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Mark Twain quotes:

A man’s character may be learned from the adjectives which he habitually uses in conversation.

— Mark Twain, US humorist, author (1835 – 1910)


put something off

Posted in Category/Categories: Phrasal verbs.

to something off
Explanation:This means to delay something, to postpone something which was scheduled.
Example:We put off the meeting till tomorrow.
Example:Can we put off our appointment until 2:00?
Example:She put it off until next week.
Structure: put off something
to putoffthe meeting
to putoffthe appointment
to putthe appointmentoff
to putitoff

Note that this phrasal verb has two structures: put off something, put something off/put it off.
Also note that if we use the pronoun “it”, we have to put it between “put” and “off”: put it off.

count on someone

Posted in Category/Categories: Phrasal verbs.

to count on someone or something
Explanation:This means to rely on someone or something, to consider them to be reliable.
Example:He is someone we can always count on.
Example:She can be counted on.
Example:Can we count on this company?
Structure: count on someone/something
to countonJohn / the company
to countonhim / them, etc.
to countonit

Note that this phrasal verb has one structure: count / on / (the rest)

sort something out

Posted in Category/Categories: Discussions, Phrasal verbs. Tagged with , .

sort out a problem
Explanation:The figurative meaning is to fix a problematic situation, to solve a problem.
Example:Can you sort out this problem with the new supplier — we need to start production next week.
Structure: sort out a problem
to sortouta problem (with a longer phrase)
to sorta problemout
to sortitout

Getting someone to do something

Posted in Category/Categories: Email, Meetings, Phrasal verbs.

Getting someone to do something
Explanation:You want something to be done by a deadline. You want to "get someone to do something" by then. (Sinngemäß: dafür sorgen, dass jemand etwas bis zu einem bestimmten Zeitpunkt erledigt.)
The use of “please”:If something has to be done, tell the other person clearly. It helps if you are in a position in the hierarchy to do that, for example if you are the supervisor. In this case you can use "please", though do not overuse the word. It can seem too pushy, reproachful (vorwurfsvoll) or even sarcastic.
Examples of “please”:
  • Please finish this by Friday.
  • Can you finish this by Friday please?
Use “we”:Sometimes it is good to use the "we" pronoun so the other person doesn't feel like you are focusing on him or her, or giving an order.
Examples of “we”:
  • Can we finish this by Friday?
  • We need this done by Friday at the latest.
  • This is a priority, we really have to complete this by Friday.
Use the passive form:We can also use the passive (to be done: something is done) to make the request less direct.
Examples of the passive form:
  • This has to be done by Friday.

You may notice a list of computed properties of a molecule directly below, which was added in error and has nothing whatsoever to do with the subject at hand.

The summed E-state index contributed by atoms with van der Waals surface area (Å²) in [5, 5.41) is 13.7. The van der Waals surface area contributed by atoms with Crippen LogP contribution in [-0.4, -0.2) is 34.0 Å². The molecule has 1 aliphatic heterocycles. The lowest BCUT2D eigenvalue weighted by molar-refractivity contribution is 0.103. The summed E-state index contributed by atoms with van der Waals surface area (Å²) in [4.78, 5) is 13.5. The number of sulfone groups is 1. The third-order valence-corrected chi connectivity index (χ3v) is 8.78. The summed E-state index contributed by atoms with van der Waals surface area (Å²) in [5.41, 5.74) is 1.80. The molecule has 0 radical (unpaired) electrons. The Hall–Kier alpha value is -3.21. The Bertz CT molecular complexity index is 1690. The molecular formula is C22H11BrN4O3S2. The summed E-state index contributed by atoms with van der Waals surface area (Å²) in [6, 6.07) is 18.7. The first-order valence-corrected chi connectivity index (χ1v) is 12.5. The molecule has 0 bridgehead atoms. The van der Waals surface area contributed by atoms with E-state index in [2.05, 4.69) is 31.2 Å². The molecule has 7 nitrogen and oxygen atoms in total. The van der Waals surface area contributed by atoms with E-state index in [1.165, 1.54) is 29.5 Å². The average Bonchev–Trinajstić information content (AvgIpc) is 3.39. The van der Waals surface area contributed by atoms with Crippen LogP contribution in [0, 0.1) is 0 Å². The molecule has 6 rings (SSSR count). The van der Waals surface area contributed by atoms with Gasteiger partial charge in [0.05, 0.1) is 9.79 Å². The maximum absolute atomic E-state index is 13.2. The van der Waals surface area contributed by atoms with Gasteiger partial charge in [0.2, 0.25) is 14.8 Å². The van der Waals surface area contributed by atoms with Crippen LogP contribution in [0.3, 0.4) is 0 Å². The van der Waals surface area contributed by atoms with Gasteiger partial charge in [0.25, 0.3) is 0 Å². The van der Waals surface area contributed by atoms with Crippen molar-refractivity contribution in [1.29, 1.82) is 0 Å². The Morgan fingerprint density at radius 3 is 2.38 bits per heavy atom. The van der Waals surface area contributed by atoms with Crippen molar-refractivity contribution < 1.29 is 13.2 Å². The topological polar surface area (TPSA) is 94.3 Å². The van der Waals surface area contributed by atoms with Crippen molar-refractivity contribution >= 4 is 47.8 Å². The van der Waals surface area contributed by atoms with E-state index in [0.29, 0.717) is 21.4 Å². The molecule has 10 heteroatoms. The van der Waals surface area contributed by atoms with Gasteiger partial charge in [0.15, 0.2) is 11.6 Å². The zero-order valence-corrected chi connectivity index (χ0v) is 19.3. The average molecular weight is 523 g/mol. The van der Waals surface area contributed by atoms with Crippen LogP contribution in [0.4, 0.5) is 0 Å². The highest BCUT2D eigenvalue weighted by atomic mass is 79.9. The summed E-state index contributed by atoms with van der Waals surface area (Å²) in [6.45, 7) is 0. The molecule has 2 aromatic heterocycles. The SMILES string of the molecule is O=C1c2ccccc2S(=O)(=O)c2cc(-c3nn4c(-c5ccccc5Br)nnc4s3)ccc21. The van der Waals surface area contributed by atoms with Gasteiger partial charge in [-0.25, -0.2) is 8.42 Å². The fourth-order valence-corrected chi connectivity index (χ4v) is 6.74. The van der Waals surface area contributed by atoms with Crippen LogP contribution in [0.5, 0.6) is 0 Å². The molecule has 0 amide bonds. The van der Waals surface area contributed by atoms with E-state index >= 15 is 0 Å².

• Can this be taken care of by the end of the week?
  • What can we do to make sure this is done by Friday?
Ask when and if it is convenient:You can ask if it is convenient for the other person to do it.
Examples of this:
  • When you have a minute, could you check this data?
  • Could I bother you to take a look at this report and let me know if we can send it to the customer as is?
  • Can you fit this into your schedule…?

get an overview

Posted in Category/Categories: Phrasal verbs, Words. Tagged with .

An overview of how get is used
Explanation:Get is a verb which is mainly used in speech and informal writing. It usually replaces some other, more formal, verb.
Uses of get with examples:
  • to buy, pick up, obtain
    He got a new car last week. She got you a coffee.
  • Receive
    I got your email this morning. Did you get my letter?
  • Understand
    I don’t get the meaning of this sentence.
  • Cause something to be done
    I got my car checked. She got her hair styled.
  • Arrive
    I got home late last night. He got to work at 10:00 this morning.
  • Change of state, condition
    It is getting warmer now. He got sick on the weekend. (But NOT: He got manager last month.
  • Send something to someone
    I will get it to you by Friday.
  • To contact someone again, to return a call or email
    I will get back to you this afternoon. (See my entry:…)


Posted in Category/Categories: Words. Tagged with .

phrases with the noun access
Explanation:The sentences below are examples of using collocations, which are groups of words that often appear together.
Access:Some verbs are often used with the word “access”. In this case we are using the verb “to provide” with the noun “access”.
  • The customer requires us to provide access to the our reports.
Further examples with other verbs:
  • They will only allow access for a limited time.
  • You can gain access to your user data by logging in.
  • In order to obtain access to the system, you have to create a strong password.
  • If you use the wrong password three times, the system will refuse access.